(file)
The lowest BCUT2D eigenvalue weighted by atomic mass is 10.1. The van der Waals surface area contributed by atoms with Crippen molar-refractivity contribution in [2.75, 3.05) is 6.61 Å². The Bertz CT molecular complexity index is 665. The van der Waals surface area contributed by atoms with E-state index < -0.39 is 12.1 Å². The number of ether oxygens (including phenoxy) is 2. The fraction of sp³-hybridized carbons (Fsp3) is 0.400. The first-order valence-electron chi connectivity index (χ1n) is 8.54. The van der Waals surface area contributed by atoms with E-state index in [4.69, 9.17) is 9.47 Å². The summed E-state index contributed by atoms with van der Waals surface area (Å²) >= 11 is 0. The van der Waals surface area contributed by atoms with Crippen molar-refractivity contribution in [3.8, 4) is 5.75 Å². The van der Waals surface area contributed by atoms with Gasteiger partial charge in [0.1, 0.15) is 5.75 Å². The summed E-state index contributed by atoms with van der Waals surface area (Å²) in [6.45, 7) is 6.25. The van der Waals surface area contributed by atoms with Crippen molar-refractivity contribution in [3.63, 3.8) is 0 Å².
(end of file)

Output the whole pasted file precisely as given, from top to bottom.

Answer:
The lowest BCUT2D eigenvalue weighted by atomic mass is 10.1. The van der Waals surface area contributed by atoms with Crippen molar-refractivity contribution in [2.75, 3.05) is 6.61 Å². The Bertz CT molecular complexity index is 665. The van der Waals surface area contributed by atoms with E-state index < -0.39 is 12.1 Å². The number of ether oxygens (including phenoxy) is 2. The fraction of sp³-hybridized carbons (Fsp3) is 0.400. The first-order valence-electron chi connectivity index (χ1n) is 8.54. The van der Waals surface area contributed by atoms with E-state index in [4.69, 9.17) is 9.47 Å². The summed E-state index contributed by atoms with van der Waals surface area (Å²) >= 11 is 0. The van der Waals surface area contributed by atoms with Crippen molar-refractivity contribution in [3.8, 4) is 5.75 Å². The van der Waals surface area contributed by atoms with Gasteiger partial charge in [0.1, 0.15) is 5.75 Å². The summed E-state index contributed by atoms with van der Waals surface area (Å²) in [6.45, 7) is 6.25. The van der Waals surface area contributed by atoms with Crippen molar-refractivity contribution in [3.63, 3.8) is 0 Å².